When we think SEO, two words come to mind: "keywords," and "links." Partially as a result of this, for centuries (okay, years), many of us have claimed, "the tighter your niche, the better." Choose the right keyword and it takes fewer links to get more traffic with a good click-through and conversion rate. It's a model that makes sense.
And it's dying.
Now that every brand and their mom is keen on SEO, tiny niches that haven't already been scooped up are hard to come by. Meanwhile, Google is shifting its results in favor of big brands so as to avoid appearing broken.
Are the Days of the "Keyword Sniper" Coming to an End?
I might catch some flak for this, but I'll stick my head out and say, "yes."
We've already touched on the fact that Google wants to own the commercial search terms for themselves, and they are pushing organic search results below the fold. With competition from both Google and other sites, it's getting harder and harder to keep up. Many have no option but to spam their way to the top, only to get penalized into oblivion a year or so down the road (if they're lucky).
While keyword research itself will remain a staple of the SEO industry for the foreseeable future, the idea that you should focus in on a small group of keywords or even a large group of similar keywords is starting to look a bit dated.
Why a Bigger Niche Could Mean Bigger Results
None of this means that the future is all doom and gloom. It means, no surprise here, that you need to adapt in order to survive and stay relevant. Here are a few reasons you might consider going more broad:
Trust - Let's face it, the more narrow your niche, the more likely others will see it as spam, especially if it's a commercial niche. People don't trust microsites anymore. Blogs and wikis are the norm. Almost anybody has the time and energy to throw up a small site, so the sense of authority isn't there.
Link Building Opportunities - If you want to get linked to, you need to be talking about subjects that get media attention. There's no media industry revolving around the subject of "nose hair trimmers."
There is a media industry built around subjects like hygiene, fashion, or dating, all of which can be tied back into "nose hair trimmers" without too much stretching. This means more opportunities for guest posts, interviews, infographics, and other collaborative projects.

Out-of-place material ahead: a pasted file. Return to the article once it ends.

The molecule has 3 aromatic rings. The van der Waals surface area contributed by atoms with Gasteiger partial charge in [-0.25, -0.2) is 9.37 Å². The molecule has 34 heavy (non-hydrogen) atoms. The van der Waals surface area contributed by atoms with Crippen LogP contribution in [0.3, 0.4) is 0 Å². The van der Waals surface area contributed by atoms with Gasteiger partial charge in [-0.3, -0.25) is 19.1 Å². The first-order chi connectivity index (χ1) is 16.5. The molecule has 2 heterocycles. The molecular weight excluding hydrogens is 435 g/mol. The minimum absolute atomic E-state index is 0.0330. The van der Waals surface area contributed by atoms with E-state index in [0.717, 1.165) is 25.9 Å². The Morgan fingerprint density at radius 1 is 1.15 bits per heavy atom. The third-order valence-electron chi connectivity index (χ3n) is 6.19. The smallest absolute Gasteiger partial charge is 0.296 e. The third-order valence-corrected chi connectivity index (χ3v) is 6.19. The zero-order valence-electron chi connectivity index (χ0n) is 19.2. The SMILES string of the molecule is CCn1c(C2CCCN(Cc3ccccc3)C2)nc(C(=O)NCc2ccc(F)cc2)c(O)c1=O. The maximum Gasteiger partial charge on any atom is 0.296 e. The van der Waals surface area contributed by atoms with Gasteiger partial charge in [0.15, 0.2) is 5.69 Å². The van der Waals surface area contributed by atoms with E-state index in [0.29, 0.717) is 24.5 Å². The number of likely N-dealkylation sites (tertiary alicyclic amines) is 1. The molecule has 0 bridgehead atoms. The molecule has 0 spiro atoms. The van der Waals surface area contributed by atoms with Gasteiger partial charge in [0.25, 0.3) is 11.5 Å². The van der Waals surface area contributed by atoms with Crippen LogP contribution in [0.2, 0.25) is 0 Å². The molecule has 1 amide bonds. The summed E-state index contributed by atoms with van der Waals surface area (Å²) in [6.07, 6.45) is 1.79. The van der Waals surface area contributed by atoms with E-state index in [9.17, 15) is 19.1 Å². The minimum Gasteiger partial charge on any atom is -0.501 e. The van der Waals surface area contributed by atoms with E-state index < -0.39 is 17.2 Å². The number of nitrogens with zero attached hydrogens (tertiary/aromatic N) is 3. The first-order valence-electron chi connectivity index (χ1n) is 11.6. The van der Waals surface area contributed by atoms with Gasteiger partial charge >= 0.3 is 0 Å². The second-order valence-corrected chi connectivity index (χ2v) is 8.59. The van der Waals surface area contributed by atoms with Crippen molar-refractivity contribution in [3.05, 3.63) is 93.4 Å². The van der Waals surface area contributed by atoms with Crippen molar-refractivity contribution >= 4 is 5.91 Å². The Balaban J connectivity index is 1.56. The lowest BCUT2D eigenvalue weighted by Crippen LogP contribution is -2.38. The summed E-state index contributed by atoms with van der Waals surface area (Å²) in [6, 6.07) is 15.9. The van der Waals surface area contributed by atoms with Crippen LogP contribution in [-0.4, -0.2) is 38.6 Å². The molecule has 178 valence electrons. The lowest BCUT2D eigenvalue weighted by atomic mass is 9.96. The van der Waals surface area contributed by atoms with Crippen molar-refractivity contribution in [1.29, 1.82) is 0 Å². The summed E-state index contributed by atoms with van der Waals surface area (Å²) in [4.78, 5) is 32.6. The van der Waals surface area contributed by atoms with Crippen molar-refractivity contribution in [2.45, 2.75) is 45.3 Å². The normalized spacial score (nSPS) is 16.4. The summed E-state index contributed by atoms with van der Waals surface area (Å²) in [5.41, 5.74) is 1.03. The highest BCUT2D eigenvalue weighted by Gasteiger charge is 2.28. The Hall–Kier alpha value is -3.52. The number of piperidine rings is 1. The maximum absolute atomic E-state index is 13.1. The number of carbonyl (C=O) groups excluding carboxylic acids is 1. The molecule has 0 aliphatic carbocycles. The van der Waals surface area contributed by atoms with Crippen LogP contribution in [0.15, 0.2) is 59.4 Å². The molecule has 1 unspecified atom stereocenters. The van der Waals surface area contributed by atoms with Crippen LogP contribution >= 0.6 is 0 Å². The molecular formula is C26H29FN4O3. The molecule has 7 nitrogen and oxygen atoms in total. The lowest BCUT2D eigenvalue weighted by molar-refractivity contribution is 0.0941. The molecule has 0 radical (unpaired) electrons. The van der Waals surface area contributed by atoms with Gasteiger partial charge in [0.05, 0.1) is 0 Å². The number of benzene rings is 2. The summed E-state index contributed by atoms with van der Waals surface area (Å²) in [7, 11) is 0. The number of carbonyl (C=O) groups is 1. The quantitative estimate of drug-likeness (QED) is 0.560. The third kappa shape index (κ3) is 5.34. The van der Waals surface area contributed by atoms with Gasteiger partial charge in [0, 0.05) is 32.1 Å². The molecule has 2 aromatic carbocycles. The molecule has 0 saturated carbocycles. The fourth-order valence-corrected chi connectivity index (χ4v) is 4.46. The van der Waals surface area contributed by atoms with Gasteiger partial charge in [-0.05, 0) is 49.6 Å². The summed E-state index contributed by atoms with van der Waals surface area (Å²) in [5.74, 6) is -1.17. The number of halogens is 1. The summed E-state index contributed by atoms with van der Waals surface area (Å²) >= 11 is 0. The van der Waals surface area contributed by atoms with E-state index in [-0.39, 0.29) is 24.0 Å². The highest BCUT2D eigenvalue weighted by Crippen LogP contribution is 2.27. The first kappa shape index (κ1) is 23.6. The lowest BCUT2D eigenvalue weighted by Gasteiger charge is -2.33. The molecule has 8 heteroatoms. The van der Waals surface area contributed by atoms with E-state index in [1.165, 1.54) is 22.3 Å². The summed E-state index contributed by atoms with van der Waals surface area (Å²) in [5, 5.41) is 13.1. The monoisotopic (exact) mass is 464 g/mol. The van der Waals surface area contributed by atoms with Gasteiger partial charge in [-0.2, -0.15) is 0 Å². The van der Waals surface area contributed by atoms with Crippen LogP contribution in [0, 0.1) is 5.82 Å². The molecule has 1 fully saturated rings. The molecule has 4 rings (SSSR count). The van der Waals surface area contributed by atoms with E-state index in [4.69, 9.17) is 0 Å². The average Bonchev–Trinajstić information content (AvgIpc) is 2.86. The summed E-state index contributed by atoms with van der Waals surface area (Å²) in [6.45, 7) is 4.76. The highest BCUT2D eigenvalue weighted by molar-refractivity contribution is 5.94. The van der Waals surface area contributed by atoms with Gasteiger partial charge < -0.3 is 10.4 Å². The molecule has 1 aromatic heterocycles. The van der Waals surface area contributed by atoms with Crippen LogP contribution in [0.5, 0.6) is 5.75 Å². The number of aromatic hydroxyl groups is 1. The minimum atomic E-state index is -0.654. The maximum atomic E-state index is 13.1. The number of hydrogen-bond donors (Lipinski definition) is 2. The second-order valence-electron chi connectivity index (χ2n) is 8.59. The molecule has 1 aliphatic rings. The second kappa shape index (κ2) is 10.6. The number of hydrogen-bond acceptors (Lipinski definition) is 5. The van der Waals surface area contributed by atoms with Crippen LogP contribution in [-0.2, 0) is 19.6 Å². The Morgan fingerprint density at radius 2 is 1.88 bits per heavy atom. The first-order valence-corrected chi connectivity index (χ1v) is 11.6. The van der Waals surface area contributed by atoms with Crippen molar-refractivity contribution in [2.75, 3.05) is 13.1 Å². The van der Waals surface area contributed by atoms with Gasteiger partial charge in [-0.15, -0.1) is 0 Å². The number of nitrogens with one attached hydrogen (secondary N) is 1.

Audience Retention - If you successfully rank your "nose hair trimmers" blog, you have to take into consideration who on Earth would subscribe to such a thing. Yes, your successful keyword targeting might mean a good click-through rate and relatively high conversions, but the numbers will be relatively small and visitors won't return to the site.
If, on the other hand, you happen to catch somebody who just wanted to stay up to date on fashion, they are more likely to keep coming back to your blog for advice, and seeing your calls to action, until one day they look in the mirror and say, "You know, my nose hair's really getting out of control."
This means you can try to capture all of the people who will at some point want to buy nose hair trimmers, rather than just the people who want to buy them right now. The conversion rate may be lower, but the numbers will be much higher.
Morale - Be honest. How long can you stay excited about creating "nose hair trimmers" content? How long can you keep a content strategist or writer excited about it? How long can you go on before you run out of subject matter? How high can your quality be if your content producers follow a "revolving door" policy?
Personality - Oddly enough, broadening your subject matter can also be a part of your strategy to be more unique to visitors. There's not a whole lot of personality to put on display when you're talking about nose hair trimmers, but you can really build an identity and stand apart from other places on the web when you offer your perspective on a wide range of subjects.
(We swear we're not trying to rank this post for "nose hair trimmers.")
It's Not the End of Targeted Content
Going after a bigger niche doesn't mean abandoning keyword research, consistency, or relevancy. It means rethinking how you approach these goals. Your site should still be targeting keywords and certain types of users, but should be doing so in a different way.
Core Content - You can and often should still collect together a relatively small collection of highly targeted keywords in much the same way you would for a "keyword sniper" site in the past. These keywords can be the basis of your cornerstone content, the extended posts that you reference over and over. You want these posts to be the most comprehensive and helpful on the web. And then you want to move on.
Peripheral Content - This is the content that you write for people who would buy your product, but who aren't currently searching for it. You still want to do keyword research for these posts, and they should still be somewhat relevant to your products. Just abandon the idea of having keyword relevance to your core content.
If you sell soap you can write about perfume. Those audiences overlap. But target the most promising keywords in the perfume industry, rather than looking for some strange keyword involving both soap and perfume. And don't write it like you're trying to sell perfume. Write something interesting or helpful that will get visitors subscribing to your blog.
And yes, build links to your peripheral content as well.
The important thing to remember about all of this is that search engine authority is cumulative. It's far easier to get attention when your niche is relatively broad. Attention becomes site authority, and site authority means your core content will rank better than it could on its own. Meanwhile, your peripheral content brings in traffic that keeps coming back, familiarizing itself with your brand, and eventually making a purchase.
Is your niche too narrow? Have you tried going broad?
Image credit: Vinoth Chandar